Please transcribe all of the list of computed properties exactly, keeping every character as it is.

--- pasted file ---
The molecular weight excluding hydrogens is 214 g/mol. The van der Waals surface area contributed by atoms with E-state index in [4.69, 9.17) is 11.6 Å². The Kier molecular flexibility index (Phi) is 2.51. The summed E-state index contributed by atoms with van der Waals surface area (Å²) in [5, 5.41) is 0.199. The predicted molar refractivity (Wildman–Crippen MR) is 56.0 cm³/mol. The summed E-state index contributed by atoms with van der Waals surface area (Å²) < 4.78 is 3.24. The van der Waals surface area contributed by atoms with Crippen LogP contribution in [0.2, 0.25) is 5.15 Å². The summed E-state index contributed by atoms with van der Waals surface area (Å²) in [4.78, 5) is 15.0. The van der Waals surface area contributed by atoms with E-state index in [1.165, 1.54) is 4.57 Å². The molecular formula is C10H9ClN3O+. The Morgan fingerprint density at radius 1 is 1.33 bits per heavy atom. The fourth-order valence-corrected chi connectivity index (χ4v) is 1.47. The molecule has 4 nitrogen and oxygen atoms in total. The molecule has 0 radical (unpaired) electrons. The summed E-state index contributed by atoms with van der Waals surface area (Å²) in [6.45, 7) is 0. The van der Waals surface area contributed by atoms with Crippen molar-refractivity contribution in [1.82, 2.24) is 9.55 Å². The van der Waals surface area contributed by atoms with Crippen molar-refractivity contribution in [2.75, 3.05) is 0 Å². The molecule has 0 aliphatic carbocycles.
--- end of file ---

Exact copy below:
The molecular weight excluding hydrogens is 214 g/mol. The van der Waals surface area contributed by atoms with E-state index in [4.69, 9.17) is 11.6 Å². The Kier molecular flexibility index (Phi) is 2.51. The summed E-state index contributed by atoms with van der Waals surface area (Å²) in [5, 5.41) is 0.199. The predicted molar refractivity (Wildman–Crippen MR) is 56.0 cm³/mol. The summed E-state index contributed by atoms with van der Waals surface area (Å²) < 4.78 is 3.24. The van der Waals surface area contributed by atoms with Crippen LogP contribution in [0.2, 0.25) is 5.15 Å². The summed E-state index contributed by atoms with van der Waals surface area (Å²) in [4.78, 5) is 15.0. The van der Waals surface area contributed by atoms with E-state index in [1.165, 1.54) is 4.57 Å². The molecular formula is C10H9ClN3O+. The Morgan fingerprint density at radius 1 is 1.33 bits per heavy atom. The fourth-order valence-corrected chi connectivity index (χ4v) is 1.47. The molecule has 4 nitrogen and oxygen atoms in total. The molecule has 0 radical (unpaired) electrons. The summed E-state index contributed by atoms with van der Waals surface area (Å²) in [6.45, 7) is 0. The van der Waals surface area contributed by atoms with Crippen molar-refractivity contribution in [1.82, 2.24) is 9.55 Å². The van der Waals surface area contributed by atoms with Crippen molar-refractivity contribution in [2.75, 3.05) is 0 Å². The molecule has 0 aliphatic carbocycles.